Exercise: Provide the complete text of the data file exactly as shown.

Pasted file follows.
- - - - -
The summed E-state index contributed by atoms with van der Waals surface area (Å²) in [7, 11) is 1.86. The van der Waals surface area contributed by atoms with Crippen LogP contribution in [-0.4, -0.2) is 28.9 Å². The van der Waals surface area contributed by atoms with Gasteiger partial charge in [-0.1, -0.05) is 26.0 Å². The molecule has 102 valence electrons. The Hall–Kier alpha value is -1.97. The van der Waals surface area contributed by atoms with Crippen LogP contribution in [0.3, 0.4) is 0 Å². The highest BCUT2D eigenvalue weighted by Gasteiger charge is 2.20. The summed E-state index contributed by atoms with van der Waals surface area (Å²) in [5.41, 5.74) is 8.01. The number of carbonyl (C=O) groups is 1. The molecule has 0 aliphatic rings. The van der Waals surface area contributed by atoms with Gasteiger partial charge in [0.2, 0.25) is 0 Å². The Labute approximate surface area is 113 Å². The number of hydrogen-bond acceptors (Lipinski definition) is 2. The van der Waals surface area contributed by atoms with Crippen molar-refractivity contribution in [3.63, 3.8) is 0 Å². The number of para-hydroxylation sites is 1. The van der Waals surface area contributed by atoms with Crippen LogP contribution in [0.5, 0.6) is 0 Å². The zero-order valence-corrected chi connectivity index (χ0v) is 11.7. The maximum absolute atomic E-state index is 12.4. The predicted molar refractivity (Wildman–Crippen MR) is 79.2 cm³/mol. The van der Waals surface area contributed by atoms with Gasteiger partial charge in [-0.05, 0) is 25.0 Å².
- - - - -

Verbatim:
The summed E-state index contributed by atoms with van der Waals surface area (Å²) in [7, 11) is 1.86. The van der Waals surface area contributed by atoms with Crippen LogP contribution in [-0.4, -0.2) is 28.9 Å². The van der Waals surface area contributed by atoms with Gasteiger partial charge in [-0.1, -0.05) is 26.0 Å². The molecule has 102 valence electrons. The Hall–Kier alpha value is -1.97. The van der Waals surface area contributed by atoms with Crippen LogP contribution in [0.3, 0.4) is 0 Å². The highest BCUT2D eigenvalue weighted by Gasteiger charge is 2.20. The summed E-state index contributed by atoms with van der Waals surface area (Å²) in [5.41, 5.74) is 8.01. The number of carbonyl (C=O) groups is 1. The molecule has 0 aliphatic rings. The van der Waals surface area contributed by atoms with Gasteiger partial charge in [0.2, 0.25) is 0 Å². The Labute approximate surface area is 113 Å². The number of hydrogen-bond acceptors (Lipinski definition) is 2. The van der Waals surface area contributed by atoms with Crippen molar-refractivity contribution in [3.63, 3.8) is 0 Å². The number of para-hydroxylation sites is 1. The van der Waals surface area contributed by atoms with Crippen LogP contribution in [0.5, 0.6) is 0 Å². The zero-order valence-corrected chi connectivity index (χ0v) is 11.7. The maximum absolute atomic E-state index is 12.4. The predicted molar refractivity (Wildman–Crippen MR) is 79.2 cm³/mol. The van der Waals surface area contributed by atoms with Gasteiger partial charge in [-0.05, 0) is 25.0 Å².